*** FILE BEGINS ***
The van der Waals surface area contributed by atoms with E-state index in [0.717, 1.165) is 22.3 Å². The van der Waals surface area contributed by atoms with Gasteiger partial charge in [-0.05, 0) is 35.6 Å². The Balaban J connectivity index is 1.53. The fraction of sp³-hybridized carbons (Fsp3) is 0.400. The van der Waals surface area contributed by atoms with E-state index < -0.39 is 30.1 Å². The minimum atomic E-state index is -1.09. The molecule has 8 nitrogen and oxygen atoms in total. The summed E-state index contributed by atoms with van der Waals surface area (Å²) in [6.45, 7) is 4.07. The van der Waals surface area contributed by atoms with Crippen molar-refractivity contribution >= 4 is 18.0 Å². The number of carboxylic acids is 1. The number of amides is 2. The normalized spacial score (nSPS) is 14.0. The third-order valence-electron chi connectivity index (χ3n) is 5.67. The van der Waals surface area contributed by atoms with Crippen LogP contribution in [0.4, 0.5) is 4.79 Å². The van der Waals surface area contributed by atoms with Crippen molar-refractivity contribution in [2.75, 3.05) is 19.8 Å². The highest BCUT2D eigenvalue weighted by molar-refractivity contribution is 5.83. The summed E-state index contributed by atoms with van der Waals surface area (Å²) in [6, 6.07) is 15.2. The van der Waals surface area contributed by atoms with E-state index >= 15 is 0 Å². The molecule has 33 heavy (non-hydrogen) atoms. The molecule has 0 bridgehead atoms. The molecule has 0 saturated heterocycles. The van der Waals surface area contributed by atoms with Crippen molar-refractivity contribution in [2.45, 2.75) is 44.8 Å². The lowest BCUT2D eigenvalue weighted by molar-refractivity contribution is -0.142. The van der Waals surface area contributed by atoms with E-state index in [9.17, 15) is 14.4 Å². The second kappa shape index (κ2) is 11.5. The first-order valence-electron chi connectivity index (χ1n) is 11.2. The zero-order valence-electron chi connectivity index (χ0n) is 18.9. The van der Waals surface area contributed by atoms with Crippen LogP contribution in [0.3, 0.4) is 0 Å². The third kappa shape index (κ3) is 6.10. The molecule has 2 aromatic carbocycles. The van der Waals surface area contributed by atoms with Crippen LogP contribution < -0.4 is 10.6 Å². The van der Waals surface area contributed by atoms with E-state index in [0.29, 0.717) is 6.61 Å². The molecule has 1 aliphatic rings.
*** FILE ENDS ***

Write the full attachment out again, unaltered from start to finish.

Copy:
The van der Waals surface area contributed by atoms with E-state index in [0.717, 1.165) is 22.3 Å². The van der Waals surface area contributed by atoms with Gasteiger partial charge in [-0.05, 0) is 35.6 Å². The Balaban J connectivity index is 1.53. The fraction of sp³-hybridized carbons (Fsp3) is 0.400. The van der Waals surface area contributed by atoms with E-state index < -0.39 is 30.1 Å². The minimum atomic E-state index is -1.09. The molecule has 8 nitrogen and oxygen atoms in total. The summed E-state index contributed by atoms with van der Waals surface area (Å²) in [6.45, 7) is 4.07. The van der Waals surface area contributed by atoms with Crippen molar-refractivity contribution >= 4 is 18.0 Å². The number of carboxylic acids is 1. The number of amides is 2. The normalized spacial score (nSPS) is 14.0. The third-order valence-electron chi connectivity index (χ3n) is 5.67. The van der Waals surface area contributed by atoms with Crippen LogP contribution in [0.4, 0.5) is 4.79 Å². The van der Waals surface area contributed by atoms with Crippen molar-refractivity contribution in [2.75, 3.05) is 19.8 Å². The highest BCUT2D eigenvalue weighted by molar-refractivity contribution is 5.83. The summed E-state index contributed by atoms with van der Waals surface area (Å²) in [6, 6.07) is 15.2. The van der Waals surface area contributed by atoms with E-state index >= 15 is 0 Å². The molecule has 33 heavy (non-hydrogen) atoms. The molecule has 0 bridgehead atoms. The molecule has 0 saturated heterocycles. The van der Waals surface area contributed by atoms with Crippen molar-refractivity contribution in [2.45, 2.75) is 44.8 Å². The lowest BCUT2D eigenvalue weighted by molar-refractivity contribution is -0.142. The van der Waals surface area contributed by atoms with E-state index in [9.17, 15) is 14.4 Å². The second kappa shape index (κ2) is 11.5. The first-order valence-electron chi connectivity index (χ1n) is 11.2. The zero-order valence-electron chi connectivity index (χ0n) is 18.9. The van der Waals surface area contributed by atoms with Crippen LogP contribution in [0.3, 0.4) is 0 Å². The third kappa shape index (κ3) is 6.10. The molecule has 2 aromatic carbocycles. The van der Waals surface area contributed by atoms with Crippen LogP contribution < -0.4 is 10.6 Å². The van der Waals surface area contributed by atoms with E-state index in [0.29, 0.717) is 6.61 Å². The molecule has 1 aliphatic rings.